Sometimes it’s nice to try reading something a little different.

‘Where the Water Flows’, a story about a dramatic event rather than a crime, certainly fits that description for me.

The Blurb:

It had been a long, hot summer followed by a very wet autumn. The River Hawk, lying to the north of a former little mill town, was in full flood but nobody imagined the catastrophe that lay ahead.
Not the elderly couple who created a beautiful memorial garden that would become a lake.
Not the opera singer who found a friend who would risk all to save her life.
Not the owner of Wax Polish who would battle to rescue her first love.
Not the new parents who would be overwhelmed and torn apart.
And certainly not two drama students whose lives would change forever.

What’s it about?

‘Where the Water Flows’ follows the lives of several characters in the fictional town of Hawksmead, including Joel and Cadence, young drama students newly enrolled as USDA. The writer introduces the main characters, starts the story proper by introducing a significant event, then backtracks to follow the events of the preceding few weeks. There are multiple characters, all of whom are connected in some way, and all of whom have their own dramas to contend with.

What’s it like?

This is like a soap opera, but filled with nice people! All the characters are pleasant but convincing, each with their own concerns, friendships and foibles, although young Joel’s obsession with Cadence blooms rather abruptly and initially makes him seem a bit shallow creep (‘Joel loved looking at the girls at the front who wore leggings, providing many a happy view, especially the beauty from the railway station‘).

There are hints of drama from the beginning – Joel is due to stay with Eleanor, his godmother, but she’s caught a highly infectious and damaging variant of Covid, forcing him to stay (happily) with local gentleman Malcolm and his wife Audrey – but the first part of the book is all about establishing the setting and characters. A lot of the characters have very detailed back stories and I realised part way through that this book must be part of a series. It turns out this is actually book three following the characters in Hawksmead (though Cadence and Joel are new). It does work as a standalone, but it feels like a series story, if that makes sense. (Certain comments Cadence made left me anticipating a possible plot thread for book four!) Even before this book started, some of the characters had endured so much that it seemed mean for life to throw more trauma their way!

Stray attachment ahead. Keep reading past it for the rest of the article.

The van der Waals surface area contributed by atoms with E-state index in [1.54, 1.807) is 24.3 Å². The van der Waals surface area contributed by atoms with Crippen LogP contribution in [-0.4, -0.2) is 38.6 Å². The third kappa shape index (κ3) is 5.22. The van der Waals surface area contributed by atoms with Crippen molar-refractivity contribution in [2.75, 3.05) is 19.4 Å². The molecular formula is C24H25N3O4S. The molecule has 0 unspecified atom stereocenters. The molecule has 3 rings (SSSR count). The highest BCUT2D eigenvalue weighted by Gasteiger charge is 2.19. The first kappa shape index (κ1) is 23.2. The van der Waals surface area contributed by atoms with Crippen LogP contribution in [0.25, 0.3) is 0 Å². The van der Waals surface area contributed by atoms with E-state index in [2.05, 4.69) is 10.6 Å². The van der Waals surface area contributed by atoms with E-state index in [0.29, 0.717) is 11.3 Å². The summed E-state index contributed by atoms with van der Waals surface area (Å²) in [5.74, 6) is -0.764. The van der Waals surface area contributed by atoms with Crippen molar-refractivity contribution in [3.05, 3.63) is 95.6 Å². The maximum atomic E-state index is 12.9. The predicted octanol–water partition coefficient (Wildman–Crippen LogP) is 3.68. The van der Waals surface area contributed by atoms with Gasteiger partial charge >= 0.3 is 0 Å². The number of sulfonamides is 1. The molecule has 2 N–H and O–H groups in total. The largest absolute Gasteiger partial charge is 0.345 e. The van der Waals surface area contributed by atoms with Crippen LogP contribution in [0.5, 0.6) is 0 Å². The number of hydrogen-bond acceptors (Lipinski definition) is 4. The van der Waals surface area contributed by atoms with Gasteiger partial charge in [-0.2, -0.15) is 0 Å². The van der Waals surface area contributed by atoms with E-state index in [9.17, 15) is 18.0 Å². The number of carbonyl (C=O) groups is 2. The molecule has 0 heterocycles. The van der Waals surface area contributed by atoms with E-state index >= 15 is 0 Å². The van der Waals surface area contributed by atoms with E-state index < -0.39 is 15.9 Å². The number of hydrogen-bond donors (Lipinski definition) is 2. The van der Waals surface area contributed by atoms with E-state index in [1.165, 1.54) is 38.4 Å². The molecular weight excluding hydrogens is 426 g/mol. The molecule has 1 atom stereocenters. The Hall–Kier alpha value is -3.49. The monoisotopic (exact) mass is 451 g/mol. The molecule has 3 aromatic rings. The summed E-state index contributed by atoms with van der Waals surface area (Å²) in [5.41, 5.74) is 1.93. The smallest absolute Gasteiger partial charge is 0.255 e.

There’s a slow build up where characters make new relationships and plan fun events, then around the half way point the drama arrives and just keeps battering the residents. Serious illness, car accidents, climbing accidents… There’s barely a main character who hasn’t already endured a battering when the final trauma hits the town, but being the sturdy folk they are, they’re ready to help each other and work together in a crisis to save the day.

Final thoughts

This is simultaneously a modern and an old-fashioned story. Covid is an integral plot point, there are LGBT characters and discussion of the #MeToo movement, but there’s also a sense of the importance of community life, including the church, and a surprising final scene that only makes sense to me if we accept that certain characters are deeply religious.

Read this if you enjoy depictions of community life in a small town where the kind natures of the townsfolk can turn disaster into healing.

‘Where the Water Flows’,
Romola Farr,
2023, Wildmoor Press, paperback
Many thanks to the author, publisher and Rachel’s Random Resources for providing me with a copy of this book in exchange for an honest review and a spot on the blog tour.

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